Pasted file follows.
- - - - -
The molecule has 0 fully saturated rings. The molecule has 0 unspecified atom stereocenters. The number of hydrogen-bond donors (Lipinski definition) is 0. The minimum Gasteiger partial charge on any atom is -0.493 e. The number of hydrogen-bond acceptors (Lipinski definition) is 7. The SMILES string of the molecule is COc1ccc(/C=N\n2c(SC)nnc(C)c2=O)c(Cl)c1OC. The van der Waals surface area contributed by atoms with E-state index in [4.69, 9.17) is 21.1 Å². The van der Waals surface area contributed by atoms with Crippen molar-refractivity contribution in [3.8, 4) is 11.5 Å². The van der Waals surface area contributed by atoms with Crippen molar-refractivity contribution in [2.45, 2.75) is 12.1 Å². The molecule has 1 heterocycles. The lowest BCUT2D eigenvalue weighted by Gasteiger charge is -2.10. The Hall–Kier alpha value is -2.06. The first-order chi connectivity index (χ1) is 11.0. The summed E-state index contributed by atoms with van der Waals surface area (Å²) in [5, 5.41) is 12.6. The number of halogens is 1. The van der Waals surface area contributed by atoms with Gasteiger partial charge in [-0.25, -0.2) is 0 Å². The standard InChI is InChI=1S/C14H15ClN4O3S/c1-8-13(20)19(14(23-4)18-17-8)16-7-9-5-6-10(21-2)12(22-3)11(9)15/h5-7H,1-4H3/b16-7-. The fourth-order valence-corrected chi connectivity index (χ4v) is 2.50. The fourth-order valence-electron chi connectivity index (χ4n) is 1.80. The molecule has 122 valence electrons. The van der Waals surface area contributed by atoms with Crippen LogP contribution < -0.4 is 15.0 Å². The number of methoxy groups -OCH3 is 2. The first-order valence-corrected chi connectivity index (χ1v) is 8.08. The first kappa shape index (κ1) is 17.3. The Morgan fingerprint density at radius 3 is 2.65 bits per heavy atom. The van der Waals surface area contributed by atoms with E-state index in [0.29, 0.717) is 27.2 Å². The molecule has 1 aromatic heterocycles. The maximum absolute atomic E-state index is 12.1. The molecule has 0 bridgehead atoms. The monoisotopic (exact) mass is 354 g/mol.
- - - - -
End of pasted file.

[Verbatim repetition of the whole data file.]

The molecule has 0 fully saturated rings. The molecule has 0 unspecified atom stereocenters. The number of hydrogen-bond donors (Lipinski definition) is 0. The minimum Gasteiger partial charge on any atom is -0.493 e. The number of hydrogen-bond acceptors (Lipinski definition) is 7. The SMILES string of the molecule is COc1ccc(/C=N\n2c(SC)nnc(C)c2=O)c(Cl)c1OC. The van der Waals surface area contributed by atoms with E-state index in [4.69, 9.17) is 21.1 Å². The van der Waals surface area contributed by atoms with Crippen molar-refractivity contribution in [3.8, 4) is 11.5 Å². The van der Waals surface area contributed by atoms with Crippen molar-refractivity contribution in [2.45, 2.75) is 12.1 Å². The molecule has 1 heterocycles. The lowest BCUT2D eigenvalue weighted by Gasteiger charge is -2.10. The Hall–Kier alpha value is -2.06. The first-order chi connectivity index (χ1) is 11.0. The summed E-state index contributed by atoms with van der Waals surface area (Å²) in [5, 5.41) is 12.6. The number of halogens is 1. The van der Waals surface area contributed by atoms with Gasteiger partial charge in [-0.25, -0.2) is 0 Å². The standard InChI is InChI=1S/C14H15ClN4O3S/c1-8-13(20)19(14(23-4)18-17-8)16-7-9-5-6-10(21-2)12(22-3)11(9)15/h5-7H,1-4H3/b16-7-. The fourth-order valence-corrected chi connectivity index (χ4v) is 2.50. The fourth-order valence-electron chi connectivity index (χ4n) is 1.80. The molecule has 122 valence electrons. The van der Waals surface area contributed by atoms with Crippen LogP contribution < -0.4 is 15.0 Å². The number of methoxy groups -OCH3 is 2. The first-order valence-corrected chi connectivity index (χ1v) is 8.08. The first kappa shape index (κ1) is 17.3. The Morgan fingerprint density at radius 3 is 2.65 bits per heavy atom. The van der Waals surface area contributed by atoms with E-state index in [0.29, 0.717) is 27.2 Å². The molecule has 1 aromatic heterocycles. The maximum absolute atomic E-state index is 12.1. The molecule has 0 bridgehead atoms. The monoisotopic (exact) mass is 354 g/mol.